Cast & Crew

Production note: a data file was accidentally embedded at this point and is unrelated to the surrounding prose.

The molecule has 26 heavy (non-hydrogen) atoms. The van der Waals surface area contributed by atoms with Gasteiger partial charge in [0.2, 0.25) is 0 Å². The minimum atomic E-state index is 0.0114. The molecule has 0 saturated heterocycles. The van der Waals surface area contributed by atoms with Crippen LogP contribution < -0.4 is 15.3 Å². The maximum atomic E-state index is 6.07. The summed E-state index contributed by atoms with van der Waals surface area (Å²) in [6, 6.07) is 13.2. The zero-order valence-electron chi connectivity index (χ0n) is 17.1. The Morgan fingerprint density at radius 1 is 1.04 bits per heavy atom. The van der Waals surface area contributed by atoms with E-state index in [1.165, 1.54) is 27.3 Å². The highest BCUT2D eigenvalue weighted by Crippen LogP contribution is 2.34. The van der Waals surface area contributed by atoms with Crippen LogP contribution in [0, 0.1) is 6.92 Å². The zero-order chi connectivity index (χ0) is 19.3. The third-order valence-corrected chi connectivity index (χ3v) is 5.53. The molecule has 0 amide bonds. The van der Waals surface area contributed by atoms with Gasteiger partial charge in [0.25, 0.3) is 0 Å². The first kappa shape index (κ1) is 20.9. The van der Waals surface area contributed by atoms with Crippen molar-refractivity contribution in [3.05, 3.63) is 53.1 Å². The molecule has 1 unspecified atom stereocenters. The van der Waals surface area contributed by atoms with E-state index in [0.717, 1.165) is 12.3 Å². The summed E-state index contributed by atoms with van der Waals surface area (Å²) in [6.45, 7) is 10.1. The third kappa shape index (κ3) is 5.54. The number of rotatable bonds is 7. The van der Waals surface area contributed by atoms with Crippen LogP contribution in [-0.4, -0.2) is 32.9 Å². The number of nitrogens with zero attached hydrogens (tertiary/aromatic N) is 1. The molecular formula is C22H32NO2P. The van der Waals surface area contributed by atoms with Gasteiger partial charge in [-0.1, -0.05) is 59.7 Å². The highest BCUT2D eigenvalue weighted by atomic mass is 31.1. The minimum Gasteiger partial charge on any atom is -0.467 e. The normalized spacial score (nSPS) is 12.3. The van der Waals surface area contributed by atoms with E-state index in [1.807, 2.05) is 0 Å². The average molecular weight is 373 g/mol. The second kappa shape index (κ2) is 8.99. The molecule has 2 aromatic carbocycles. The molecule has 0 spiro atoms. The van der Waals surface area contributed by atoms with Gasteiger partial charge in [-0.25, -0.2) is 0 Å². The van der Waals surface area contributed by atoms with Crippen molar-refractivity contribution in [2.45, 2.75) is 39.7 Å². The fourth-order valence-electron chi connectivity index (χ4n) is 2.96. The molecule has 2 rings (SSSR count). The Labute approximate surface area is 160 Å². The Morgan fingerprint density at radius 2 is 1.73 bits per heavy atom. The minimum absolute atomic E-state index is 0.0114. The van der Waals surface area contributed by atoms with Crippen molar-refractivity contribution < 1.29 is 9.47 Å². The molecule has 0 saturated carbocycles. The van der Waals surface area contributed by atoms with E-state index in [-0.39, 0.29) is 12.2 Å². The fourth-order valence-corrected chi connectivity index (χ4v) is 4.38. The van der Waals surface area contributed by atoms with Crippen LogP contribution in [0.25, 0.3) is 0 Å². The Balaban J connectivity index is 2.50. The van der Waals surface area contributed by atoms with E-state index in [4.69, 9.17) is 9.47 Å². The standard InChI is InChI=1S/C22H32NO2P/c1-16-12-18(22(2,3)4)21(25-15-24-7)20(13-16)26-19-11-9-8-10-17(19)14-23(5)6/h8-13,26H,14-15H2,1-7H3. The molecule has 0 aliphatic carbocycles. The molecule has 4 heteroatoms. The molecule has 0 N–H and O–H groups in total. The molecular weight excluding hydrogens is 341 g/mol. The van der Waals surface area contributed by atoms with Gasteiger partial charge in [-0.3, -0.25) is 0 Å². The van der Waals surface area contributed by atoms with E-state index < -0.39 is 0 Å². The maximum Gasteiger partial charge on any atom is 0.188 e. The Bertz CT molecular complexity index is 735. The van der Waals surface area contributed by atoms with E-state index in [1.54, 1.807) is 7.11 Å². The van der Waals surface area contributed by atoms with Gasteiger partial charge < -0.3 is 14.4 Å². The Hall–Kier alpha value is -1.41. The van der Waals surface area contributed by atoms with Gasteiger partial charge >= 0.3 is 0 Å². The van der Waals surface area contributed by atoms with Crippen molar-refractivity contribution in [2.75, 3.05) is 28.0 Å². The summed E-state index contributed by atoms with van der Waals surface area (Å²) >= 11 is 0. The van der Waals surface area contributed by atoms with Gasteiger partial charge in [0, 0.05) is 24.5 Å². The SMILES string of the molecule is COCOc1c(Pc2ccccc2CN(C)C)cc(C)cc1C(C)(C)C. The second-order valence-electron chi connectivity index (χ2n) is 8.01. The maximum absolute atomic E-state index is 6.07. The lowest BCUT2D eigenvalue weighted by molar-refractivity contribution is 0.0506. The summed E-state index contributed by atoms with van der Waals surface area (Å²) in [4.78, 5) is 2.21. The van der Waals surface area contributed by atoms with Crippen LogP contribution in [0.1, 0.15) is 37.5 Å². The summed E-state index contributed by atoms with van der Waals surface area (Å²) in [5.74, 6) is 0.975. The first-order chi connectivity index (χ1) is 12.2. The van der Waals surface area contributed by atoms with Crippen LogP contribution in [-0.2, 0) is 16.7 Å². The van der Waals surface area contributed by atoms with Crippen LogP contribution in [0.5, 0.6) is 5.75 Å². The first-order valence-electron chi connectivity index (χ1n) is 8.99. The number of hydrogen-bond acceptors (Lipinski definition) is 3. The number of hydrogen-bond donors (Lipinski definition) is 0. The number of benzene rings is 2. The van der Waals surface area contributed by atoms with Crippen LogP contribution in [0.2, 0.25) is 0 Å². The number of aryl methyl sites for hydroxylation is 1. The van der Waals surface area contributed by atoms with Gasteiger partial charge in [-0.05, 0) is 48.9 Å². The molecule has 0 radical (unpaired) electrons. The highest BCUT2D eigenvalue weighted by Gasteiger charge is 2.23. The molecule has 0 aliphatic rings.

Philip Schuyler Green, a widowed journalist, arrives in New York from California with his son Tommy and his mother to work for Smith's Weekly , a leading national magazine. John Minify, the publisher, wants Phil to write a series on anti-Semitism, but Phil is lukewarm about the assignment. At a party, Phil meets Minify's niece, Kathy Lacy, a divorcee to whom Phil becomes attracted, and Kathy reminds her uncle that she suggested the series some time ago. Tommy asks his father about anti-Semitism, and when Phil finds it difficult to explain, he decides to accept the assignment. He is frustrated, however, at his inability to come up with a satisfactory approach, for he and Minify want the series to go deeper than just exposing the "crackpot" mentality. After trying to imagine how his Jewish boyhood friend, Dave Goldman, who is now overseas in the Army, must feel when he experiences bigotry, Phil decides to write from the point of view of a Jew. He continues to have difficulties writing, though, until he realizes that some things can never be known until one experiences them firsthand, and that the only way to get the necessary experience is to appear Jewish in the eyes of other people. When Minify announces the series to a luncheon group, Phil casually mentions that he is Jewish. Later, Phil learns from his new secretary that she was told there were no positions with the magazine when she applied under her real name of Estelle Walofsky, but when she reapplied using "Ethel Wales," she got the job. On his first day as a Jew, Phil becomes the target of slurs and learns of discriminatory rules at his apartment building. When he tells Kathy, with whom he has fallen in love, about his story "angle," she is at first confused that he might really be Jewish. The next day, the magazine's personnel director is reprimanded by Minify for his policy of not hiring Jewish secretaries and is told that every future ad must include the line, "Religion is a matter of indifference." When Miss Wales learns about the change of policy, however, her fear that a "kikey" Jew will ruin things for them prompts Phil to state that he hates anti-Semitism as much from her as from a gentile. Later, Kathy, to whom Phil is now engaged, tells Phil that her sister Jane in Darien, Connecticut has planned a party for them on the next Saturday, and Phil reluctantly agrees to allow Kathy to tell Jane about the ruse. When Kathy asks Phil not to discuss anti-Semitism at her sister's party, Phil refuses and and Kathy berates him for being argumentative. Soon after, Dave arrives in town on leave to look for a home, as he has been offered a job in the area. When Phil tells him about the series and says that, as a Jew, he is having his "nose rubbed in it and doesn't like the smell," Dave says he is just not "insulated" yet. Phil and Dave then meet Anne at a restaurant, where a drunken patron calls Dave a "yid, and Dave violently shoves the man away. Afterwards, Phil receives a call from Kathy, who says she is in Connecticut to confront Jane. When Phil arrives in Darien for Jane's party, he is surprised that the guests are interested in the series, but Kathy does not reveal that Jane screened the guests and only invited the "safe ones." Two days before Phil and Kathy's wedding, the couple learns from Anne that the Flume Inn, where they plan to honeymoon, is "restricted," meaning that Jews are not allowed, but when Phil's mother has a minor stroke, the wedding is postponed anyway. Dave, who has not been able to find a house, says he must return to his family and miss the wedding. Angered because he feels that Dave is being rejected because he is Jewish, Phil goes to the Flume Inn to confront the management. When he gets evasive answers to his queries, Phil raises his voice in anger and says he is Jewish, which disturbs some of the guests. Phil returns to Kathy and argues that she should help Dave find a home in Connecticut. When she reveals that the Darien citizens have a "gentleman's agreement" not to sell to Jews, Phil castigates her for not wanting to fight. Tommy, in tears, interrupts their quarrel and says that the kids at school called him a "dirty yid" and a "stinking kike." After Kathy tries to comfort the boy by saying that he is no more Jewish than she, Phil calms his son, then angrily lectures Kathy for instilling in Tommy a sense of superiority as a white Christian American. Phil contends that his biggest discovery has been that the "nice people," who are not anti-Semitic, sustain prejudice by not protesting against it. Kathy decides that they cannot marry due to Phil's temper and leaves despite his apologies. That night, Phil tells Dave about Tommy, and Dave says that he can now quit, as he has learned what it is like when anti-Semitism hits one's children. Phil delivers the first half of the series, entitled, "I Was Jewish for 8 Weeks," and announces that he is returning to California. Meanwhile, Kathy asks Dave to meet her at a restaurant, where she relates that earlier that night, a man told a bigoted joke, to which no one in her party objected, and that she felt ill about it. Dave's repeated question of "What did you do about it?" helps Kathy realize that she has been getting mad at Phil because he expected her to fight, but she should have been getting mad at those who help maintain bigotry. Dave advises that he has learned to "sock back" and that she might not feel ill if she had done so. When Kathy says she is not a fit wife for Phil, Dave contends that a man wants a wife who will go through the rough spots with him and feel that they are the same rough spots. Later, Phil's mother is reading his manuscript when Dave comes in and calls his boss to announce that he has found a house and will take the New York job. Dave explains that he will live at Kathy's Darien cottage, and that Kathy has decided to live with her sister and challenge the bigotry there. Thrilled that Kathy has changed, Phil embraces her.